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You’ve always needed to do some quick thinking within a core Final Fantasy game to find success, but shifting the entire premise of that franchise towards a more cerebral exploration of its themes? Utter genius. 1997 saw Final Fantasy go for broke with strategy in Tactics, and the result was simply magical. Square Enix would explore the concept further in the years to come, shrinking the concept to fit on the GameBoy Advance, but it was the PlayStation portable that was home to the very best incarnation of a Final Fantasy that asked you to think several steps ahead of the curve.

Taking the magnificent work done in Final Fantasy Tactics and updating it into The War of the Lions, this port of a spin-off was pure magic. The visuals were spruced up, multiplayer was thrown in and new content was developed specifically for a game which could have easily been a case of wham bam thank you ma’am.

Instead, Square Enix threw a ton of effort into making one of their very best spin-off games even better.  War, love and the true nature of nobility. Final Fantasy Tactics: The War of the Lions has it all.

Final Fantasy Theatrhythm

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With over three decades worth of games, Final Fantasy has managed to amass one hell of an audio treasure chest along the way. You can thank composers such as Nobuo Uematsu for dozens upon dozens of soundtracks that crafted the series, while other legendary composers such as  Hitoshi Sakimoto, Masashi Hamauzu and Kumi Tanioka also all contributed some form of distinctive audio magic to the franchise.

Final Fantasy Theatrhythm then, is a celebration of the sound of a franchise. Ably mixing composition with an utterly addictive game of rhythm and timing, Theathrhythm is everything your ears love about the series. A collection of signature tracks that stretches across multiple generations to provide the greatest love letter possible for a franchise that shaped so many lives over so many years.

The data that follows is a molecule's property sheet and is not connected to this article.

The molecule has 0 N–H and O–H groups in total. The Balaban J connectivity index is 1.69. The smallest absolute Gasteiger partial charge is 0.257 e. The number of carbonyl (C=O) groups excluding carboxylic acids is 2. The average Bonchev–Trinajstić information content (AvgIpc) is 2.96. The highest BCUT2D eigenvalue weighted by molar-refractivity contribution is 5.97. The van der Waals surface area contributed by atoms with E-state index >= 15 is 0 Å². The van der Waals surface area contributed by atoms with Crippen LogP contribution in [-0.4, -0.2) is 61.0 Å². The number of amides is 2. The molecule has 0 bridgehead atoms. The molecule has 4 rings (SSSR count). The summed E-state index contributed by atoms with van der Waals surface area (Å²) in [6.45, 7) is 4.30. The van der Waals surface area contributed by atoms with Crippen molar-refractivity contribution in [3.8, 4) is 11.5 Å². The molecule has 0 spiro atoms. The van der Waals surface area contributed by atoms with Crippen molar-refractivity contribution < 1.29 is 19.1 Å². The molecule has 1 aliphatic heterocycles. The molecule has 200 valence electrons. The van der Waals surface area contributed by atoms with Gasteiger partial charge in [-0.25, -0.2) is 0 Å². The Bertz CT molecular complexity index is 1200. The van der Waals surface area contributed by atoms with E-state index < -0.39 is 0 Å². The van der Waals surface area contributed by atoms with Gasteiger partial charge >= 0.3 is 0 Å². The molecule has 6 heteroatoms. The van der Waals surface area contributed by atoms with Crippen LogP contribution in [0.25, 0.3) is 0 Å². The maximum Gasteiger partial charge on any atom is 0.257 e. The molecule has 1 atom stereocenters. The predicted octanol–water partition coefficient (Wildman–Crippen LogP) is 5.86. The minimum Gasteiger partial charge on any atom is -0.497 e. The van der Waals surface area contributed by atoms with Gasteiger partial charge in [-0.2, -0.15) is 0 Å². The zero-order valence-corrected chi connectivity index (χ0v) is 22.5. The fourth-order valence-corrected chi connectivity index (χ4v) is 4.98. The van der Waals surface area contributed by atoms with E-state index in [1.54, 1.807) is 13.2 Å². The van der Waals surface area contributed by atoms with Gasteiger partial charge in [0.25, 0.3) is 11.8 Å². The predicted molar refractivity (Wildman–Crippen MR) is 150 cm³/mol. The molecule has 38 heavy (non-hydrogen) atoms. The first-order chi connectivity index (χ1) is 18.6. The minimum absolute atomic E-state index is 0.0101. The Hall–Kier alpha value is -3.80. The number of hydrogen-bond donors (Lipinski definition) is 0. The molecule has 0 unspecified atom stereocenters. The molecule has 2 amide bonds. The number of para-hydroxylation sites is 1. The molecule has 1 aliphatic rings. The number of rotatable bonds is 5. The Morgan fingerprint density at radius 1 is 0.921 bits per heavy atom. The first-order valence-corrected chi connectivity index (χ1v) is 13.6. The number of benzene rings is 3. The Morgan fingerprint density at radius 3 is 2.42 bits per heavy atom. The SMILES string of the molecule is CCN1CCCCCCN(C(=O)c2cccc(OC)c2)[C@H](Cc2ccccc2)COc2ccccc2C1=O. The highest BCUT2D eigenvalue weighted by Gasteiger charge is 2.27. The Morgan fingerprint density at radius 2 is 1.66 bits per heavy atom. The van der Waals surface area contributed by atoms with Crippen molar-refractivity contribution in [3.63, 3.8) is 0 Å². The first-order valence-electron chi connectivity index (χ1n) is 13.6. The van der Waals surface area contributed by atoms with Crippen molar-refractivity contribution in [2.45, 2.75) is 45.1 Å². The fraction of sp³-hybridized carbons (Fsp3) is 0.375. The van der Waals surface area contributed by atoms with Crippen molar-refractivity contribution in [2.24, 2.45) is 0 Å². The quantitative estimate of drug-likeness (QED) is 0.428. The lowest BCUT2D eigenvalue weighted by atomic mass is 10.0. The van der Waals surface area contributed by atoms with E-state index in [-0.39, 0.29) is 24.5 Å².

Dissidia Final Fantasy

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As fans, we love to ponder on the most important question to ask of any franchise that has endured for multiple years: Who would win in a fight? A pointless question at the end of the day, but dammit a question that needs to be asked. Final Fantasy Dissidia answered that query, in a manner that only Final Fantasy could.

Dissidia could have easily been a stock-standard fighting game along the same lines as Street Fighter or the weirdly 3D Ergheiz of the PS One era, but Square Enix decided to go in a different route at the time. Combining a properly three-dimensional arena within which players could stage fights that wouldn’t look out of place in a high budget action film starring gods with oversized swords, Dissidia was utterly unique in its design.

This was a game where dramatic progressive action led to bravery being a resource between every clash of the blade, with environments hiding Hail-Mary advantages when you were pressed into a corner and your most powerful attacks were stylish to the max. All that, a massive cast of playable characters and a story that had all of reality at stake? What more could you ask for?

An enduring legacy, Dissidia Final Fantasy lived on in numerous sequels, with a gorgeous new version being released at the start of 2018.

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Last Updated: February 15, 2018